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Building Blocks

As a general consumer, I have become increasingly aware (and wary) of giving out my personal information. It seems I am constantly spring-cleaning my email inbox, requesting to be removed from call lists and deleting solicitors’ spam messages from my text history.

The conversation of privacy and information sharing comes up frequently at cashier lines and in almost everyone’s head as they’re browsing the Internet — some websites won’t even allow access unless the visitor provides an email address.

You may already be aware, but companies sell the personal information you share with them to third parties who analyze our spending and Web browsing patterns. These third-party companies then target and market to individuals based on the information they’ve mined.

Independent stores who don’t sell customer information often suffer from the mistrust that ensues from other companies’ data mining while attempting to create in-store loyalty programs for their business.

Loyalty programs, as discussed in this issue, are an important tactic to retain and acquire repeat customers. Retailers can create trust in the most hesitant of customers by remaining transparent with their intentions of using the information, and how it will benefit the customer.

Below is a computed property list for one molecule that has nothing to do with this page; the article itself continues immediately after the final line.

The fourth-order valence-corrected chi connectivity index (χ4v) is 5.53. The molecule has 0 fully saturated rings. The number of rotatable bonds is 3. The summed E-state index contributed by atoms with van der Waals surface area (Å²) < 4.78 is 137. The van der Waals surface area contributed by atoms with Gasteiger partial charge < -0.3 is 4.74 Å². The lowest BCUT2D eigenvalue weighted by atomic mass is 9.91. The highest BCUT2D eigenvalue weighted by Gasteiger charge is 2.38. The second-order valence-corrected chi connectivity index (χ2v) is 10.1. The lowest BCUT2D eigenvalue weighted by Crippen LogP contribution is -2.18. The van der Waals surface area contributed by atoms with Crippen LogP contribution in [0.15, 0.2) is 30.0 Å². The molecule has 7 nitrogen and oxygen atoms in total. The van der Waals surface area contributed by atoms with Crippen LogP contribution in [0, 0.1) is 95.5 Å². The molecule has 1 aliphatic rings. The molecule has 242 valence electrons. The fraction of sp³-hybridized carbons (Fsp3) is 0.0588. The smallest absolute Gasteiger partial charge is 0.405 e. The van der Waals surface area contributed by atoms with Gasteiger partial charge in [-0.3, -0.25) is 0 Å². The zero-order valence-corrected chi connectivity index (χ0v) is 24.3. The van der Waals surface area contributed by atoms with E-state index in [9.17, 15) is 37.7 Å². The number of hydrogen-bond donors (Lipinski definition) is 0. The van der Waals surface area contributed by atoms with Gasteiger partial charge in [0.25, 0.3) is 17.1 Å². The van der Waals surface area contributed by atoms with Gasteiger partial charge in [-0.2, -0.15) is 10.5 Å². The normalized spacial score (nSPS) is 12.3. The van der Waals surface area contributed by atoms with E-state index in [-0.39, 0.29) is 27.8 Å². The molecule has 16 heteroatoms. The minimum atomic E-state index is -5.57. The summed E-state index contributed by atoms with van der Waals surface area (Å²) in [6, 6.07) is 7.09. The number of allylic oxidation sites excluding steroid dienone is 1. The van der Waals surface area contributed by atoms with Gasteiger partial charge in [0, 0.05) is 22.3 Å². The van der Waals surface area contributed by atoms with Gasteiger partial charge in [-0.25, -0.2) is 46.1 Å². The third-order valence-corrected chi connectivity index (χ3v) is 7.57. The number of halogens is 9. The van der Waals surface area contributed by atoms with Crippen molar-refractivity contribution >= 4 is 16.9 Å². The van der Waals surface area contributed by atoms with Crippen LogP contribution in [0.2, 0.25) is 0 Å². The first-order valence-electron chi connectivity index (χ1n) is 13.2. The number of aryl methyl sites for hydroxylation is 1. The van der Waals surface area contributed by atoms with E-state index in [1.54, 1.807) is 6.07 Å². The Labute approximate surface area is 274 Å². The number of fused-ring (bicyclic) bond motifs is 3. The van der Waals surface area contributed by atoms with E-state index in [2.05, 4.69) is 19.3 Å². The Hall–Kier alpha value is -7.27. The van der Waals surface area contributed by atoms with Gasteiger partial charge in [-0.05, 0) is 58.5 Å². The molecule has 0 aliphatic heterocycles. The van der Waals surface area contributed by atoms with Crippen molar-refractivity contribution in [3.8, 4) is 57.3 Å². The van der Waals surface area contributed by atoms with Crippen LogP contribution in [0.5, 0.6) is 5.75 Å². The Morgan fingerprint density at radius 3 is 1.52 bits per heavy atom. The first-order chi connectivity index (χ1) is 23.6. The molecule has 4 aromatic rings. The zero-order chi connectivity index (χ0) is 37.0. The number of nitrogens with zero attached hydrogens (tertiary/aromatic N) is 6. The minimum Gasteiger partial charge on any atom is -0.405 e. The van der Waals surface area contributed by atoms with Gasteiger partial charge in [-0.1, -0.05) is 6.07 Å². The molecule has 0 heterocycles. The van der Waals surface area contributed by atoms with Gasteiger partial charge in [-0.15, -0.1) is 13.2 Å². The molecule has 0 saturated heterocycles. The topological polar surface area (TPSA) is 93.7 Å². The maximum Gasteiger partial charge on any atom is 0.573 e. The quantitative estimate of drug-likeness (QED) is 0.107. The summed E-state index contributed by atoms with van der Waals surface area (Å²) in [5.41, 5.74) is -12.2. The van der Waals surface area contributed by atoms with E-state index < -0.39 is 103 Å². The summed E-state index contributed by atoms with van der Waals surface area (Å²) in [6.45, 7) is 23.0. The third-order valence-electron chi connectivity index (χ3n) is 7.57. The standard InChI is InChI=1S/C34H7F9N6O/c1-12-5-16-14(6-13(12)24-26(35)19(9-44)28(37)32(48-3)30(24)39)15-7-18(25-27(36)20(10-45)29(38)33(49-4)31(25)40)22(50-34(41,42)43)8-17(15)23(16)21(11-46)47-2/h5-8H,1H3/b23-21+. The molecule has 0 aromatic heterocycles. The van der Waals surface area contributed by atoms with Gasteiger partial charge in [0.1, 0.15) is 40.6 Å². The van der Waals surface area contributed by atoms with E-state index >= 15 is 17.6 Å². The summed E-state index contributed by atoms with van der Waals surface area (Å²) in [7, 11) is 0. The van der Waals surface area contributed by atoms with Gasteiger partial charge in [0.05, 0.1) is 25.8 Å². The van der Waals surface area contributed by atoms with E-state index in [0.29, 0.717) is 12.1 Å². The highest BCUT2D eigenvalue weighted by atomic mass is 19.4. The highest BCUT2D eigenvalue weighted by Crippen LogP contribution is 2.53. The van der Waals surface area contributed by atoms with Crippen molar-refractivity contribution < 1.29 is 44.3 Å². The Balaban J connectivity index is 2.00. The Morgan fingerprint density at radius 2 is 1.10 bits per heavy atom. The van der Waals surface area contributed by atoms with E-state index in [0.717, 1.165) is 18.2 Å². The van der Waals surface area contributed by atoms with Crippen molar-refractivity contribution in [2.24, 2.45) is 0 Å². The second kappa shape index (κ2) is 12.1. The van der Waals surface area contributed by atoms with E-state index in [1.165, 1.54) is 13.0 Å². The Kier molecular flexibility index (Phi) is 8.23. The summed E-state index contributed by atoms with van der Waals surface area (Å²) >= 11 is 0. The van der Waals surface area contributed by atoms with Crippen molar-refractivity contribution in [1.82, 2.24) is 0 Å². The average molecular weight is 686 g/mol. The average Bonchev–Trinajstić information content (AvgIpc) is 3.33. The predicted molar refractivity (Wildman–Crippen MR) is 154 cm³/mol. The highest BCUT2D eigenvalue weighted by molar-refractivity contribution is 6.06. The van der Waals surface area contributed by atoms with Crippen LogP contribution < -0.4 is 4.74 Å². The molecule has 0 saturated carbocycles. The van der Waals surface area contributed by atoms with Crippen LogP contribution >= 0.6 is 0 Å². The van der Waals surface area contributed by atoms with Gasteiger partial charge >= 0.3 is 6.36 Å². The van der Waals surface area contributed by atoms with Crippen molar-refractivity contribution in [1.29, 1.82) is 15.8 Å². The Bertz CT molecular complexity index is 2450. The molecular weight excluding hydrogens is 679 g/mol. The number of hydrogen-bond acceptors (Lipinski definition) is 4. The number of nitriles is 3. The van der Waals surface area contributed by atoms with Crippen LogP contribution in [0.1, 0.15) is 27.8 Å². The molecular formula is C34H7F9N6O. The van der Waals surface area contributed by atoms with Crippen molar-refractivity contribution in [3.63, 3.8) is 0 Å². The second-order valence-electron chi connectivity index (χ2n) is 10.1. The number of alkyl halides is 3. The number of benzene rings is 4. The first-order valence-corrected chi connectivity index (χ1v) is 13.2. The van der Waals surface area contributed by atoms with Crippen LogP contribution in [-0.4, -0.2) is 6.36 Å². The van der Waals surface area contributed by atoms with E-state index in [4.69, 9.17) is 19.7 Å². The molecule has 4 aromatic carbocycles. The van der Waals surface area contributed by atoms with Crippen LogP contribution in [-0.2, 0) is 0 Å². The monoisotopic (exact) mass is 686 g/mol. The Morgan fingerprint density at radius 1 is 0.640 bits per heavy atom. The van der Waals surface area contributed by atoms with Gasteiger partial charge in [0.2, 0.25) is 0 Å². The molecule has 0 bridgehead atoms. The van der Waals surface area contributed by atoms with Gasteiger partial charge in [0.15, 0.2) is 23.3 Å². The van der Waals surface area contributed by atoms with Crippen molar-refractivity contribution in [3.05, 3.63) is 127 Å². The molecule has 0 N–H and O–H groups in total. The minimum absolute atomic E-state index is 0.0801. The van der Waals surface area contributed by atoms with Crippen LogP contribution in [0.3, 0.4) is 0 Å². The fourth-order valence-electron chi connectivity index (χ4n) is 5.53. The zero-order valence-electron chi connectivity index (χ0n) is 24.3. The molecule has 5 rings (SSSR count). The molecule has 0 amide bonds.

For example, you can explain that by sharing their email address, you’d like to send them special discounts because you value their business and want to honor their loyalty. But, an important factor in gaining their trust is also being able to ensure them their information will not be sold to or shared with a third party.

Obtaining trust and upholding customers’ privacy brings us to another matter — the Europay, MasterCard and Visa (EMV) transition set for Oct. 1. The move to EMV is intended to establish credit card security and protect customers from fraud — but is also about protecting retailers from being liable for fraudulent actions. Be sure to read EMV: What you need to know to learn more on how to take action and stay ahead of the game.

Providing outstanding customer service should be the driving force behind any retailer’s day-to-day — what better way to do that than to appreciate their business and honor their privacy?

Until next time,

Leigh
 

Originally posted Monday, Jul. 6, 2015